I have some happy news items to share here.

Firstly, all being well, I shall commence a post at Oxford Brookes University this May as an early career research fellow. The post is for one year. One day I might find the energy to write about the highs/lows of being a self-employed artist and about the things I have loved/loathed about the past two years, but today I will just say that I am supremely happy to have a whole year ahead of me in which I can be certain that there will be actual money for food, plus time, space and support to develop my practice within SARU. What this post will give me is the opportunity to plan ambitious projects, long-term projects, and projects which may not find a commercial sponsor or attract funding through a more short-term commissioning process.

This fantastic news makes the horrorshow of the PhD Thesis-writing feel retrospectively worth the bother.


Embarking on this post is really empowering, and I am taking some time between now and May to think about my long-term interests in the relationships between sounds and places, sounds and history, and sounds and textiles… and of course our imaginative relationship with the everyday sounds which surround us all the time.

I am thinking about what I will make, do, apply for, attempt, envision, create, and hear, and it’s a pleasure to have the head-room to be able to think about such things, and I feel as though a constant fug of fear has been lifted from my brain.

In related news I spent a very happy time in Brussels with Valeria Merlini, developing our shared Ford&Merlini field-recording workshops with some really brilliant students from the RITS School of Arts. They were enthusiastic, bright, curious, skilled and lively radio students, and we couldn’t have asked for a finer bunch. It was especially interesting to work with students with a more technical and conventional radio background than either of us has, and in that respect it felt like a really rich exchange of different radio-related ideas. Our students all worked incredibly hard, and produced beautiful, engaging audio, which you will soon be able to hear via the framework:radio show. All this makes me feel infinitely optimistic and excited about the teaching obligations that go with my academic post. Here are Valeria (L) and Clementine (R) editing like mad for our group presentation!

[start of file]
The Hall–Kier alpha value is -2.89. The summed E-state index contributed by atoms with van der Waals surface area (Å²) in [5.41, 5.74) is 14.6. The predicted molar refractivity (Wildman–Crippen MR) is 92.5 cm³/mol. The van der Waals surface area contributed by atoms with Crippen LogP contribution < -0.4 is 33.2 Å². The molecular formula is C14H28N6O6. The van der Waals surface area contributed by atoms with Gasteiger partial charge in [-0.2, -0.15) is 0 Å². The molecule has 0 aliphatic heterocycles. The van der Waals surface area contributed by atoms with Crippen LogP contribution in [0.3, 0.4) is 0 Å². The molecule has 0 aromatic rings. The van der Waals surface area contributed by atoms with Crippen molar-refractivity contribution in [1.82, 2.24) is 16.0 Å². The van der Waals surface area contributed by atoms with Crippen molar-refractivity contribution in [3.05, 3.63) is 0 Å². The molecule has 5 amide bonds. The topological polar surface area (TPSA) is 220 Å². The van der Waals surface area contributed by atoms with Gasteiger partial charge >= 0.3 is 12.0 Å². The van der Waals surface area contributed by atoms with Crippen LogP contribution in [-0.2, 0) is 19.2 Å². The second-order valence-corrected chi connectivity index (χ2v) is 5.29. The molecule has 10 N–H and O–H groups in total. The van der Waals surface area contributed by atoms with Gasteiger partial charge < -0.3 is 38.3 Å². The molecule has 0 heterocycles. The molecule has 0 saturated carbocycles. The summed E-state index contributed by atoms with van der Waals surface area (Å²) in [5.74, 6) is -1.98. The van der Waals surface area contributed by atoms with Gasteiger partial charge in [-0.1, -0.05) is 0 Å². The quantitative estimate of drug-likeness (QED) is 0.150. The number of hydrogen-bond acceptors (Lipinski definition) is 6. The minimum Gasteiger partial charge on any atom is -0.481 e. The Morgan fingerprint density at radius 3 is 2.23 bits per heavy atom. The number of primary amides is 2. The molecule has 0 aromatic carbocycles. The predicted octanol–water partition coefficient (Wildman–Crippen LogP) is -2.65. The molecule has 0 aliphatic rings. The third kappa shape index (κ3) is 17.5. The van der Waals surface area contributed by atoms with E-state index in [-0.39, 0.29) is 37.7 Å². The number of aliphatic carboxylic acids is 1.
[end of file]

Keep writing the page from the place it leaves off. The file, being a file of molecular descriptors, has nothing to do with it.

Valeria and I were invited by Q-O2, who also invited me to Leuven earlier this year and I can’t tell you how much I’ve enjoyed both these opportunities to work in Belgium. It is really very nice to be invited to work somewhere where the context is completely appropriate for what you do, where the people you are working with are clever and friendly, and where you get paid on time without any kind of fuss. Commissioning organisations and galleries, take note! Q-O2 have set the gold standard!

One massive bonus of the workshop run by Valeria and I was that it ran alongside other workshops by such fascinating practitioners as Christina Kubisch, Will Schrimshaw and Nikolaus Gansterer. These practitioners all explore relationships between sound and space in fascinating and different ways, and it was incredibly enriching to spend social time with them in the evenings talking about life, art, the idea of site-specific sound projects etc. I also loved hanging out with Udo Noll – creator of the visionary aporee sound map and related aporee projects – and Carsten Stabenow, who is the director of Tuned City, and some kind of curating/organisational genius. It was so good to build on these professional relationships begun in Tuned City Tallinn, 2011, and bought back many happy memories of my first trip to Estonia and the incredible, heady sonic richness of that festival.


Views of Tallinn, Summer 2011

I came back from Brussels a week ago, brim-full of ideas and motivation for June! I have more to say about the workshop, the other artists, and where I hope our Ford&Merlini workshops will take us during the main festival in June, but will share all that when I have gotten over the chest infection I picked up running around Brussels with microphones and recorders in a brisk Spring breeze!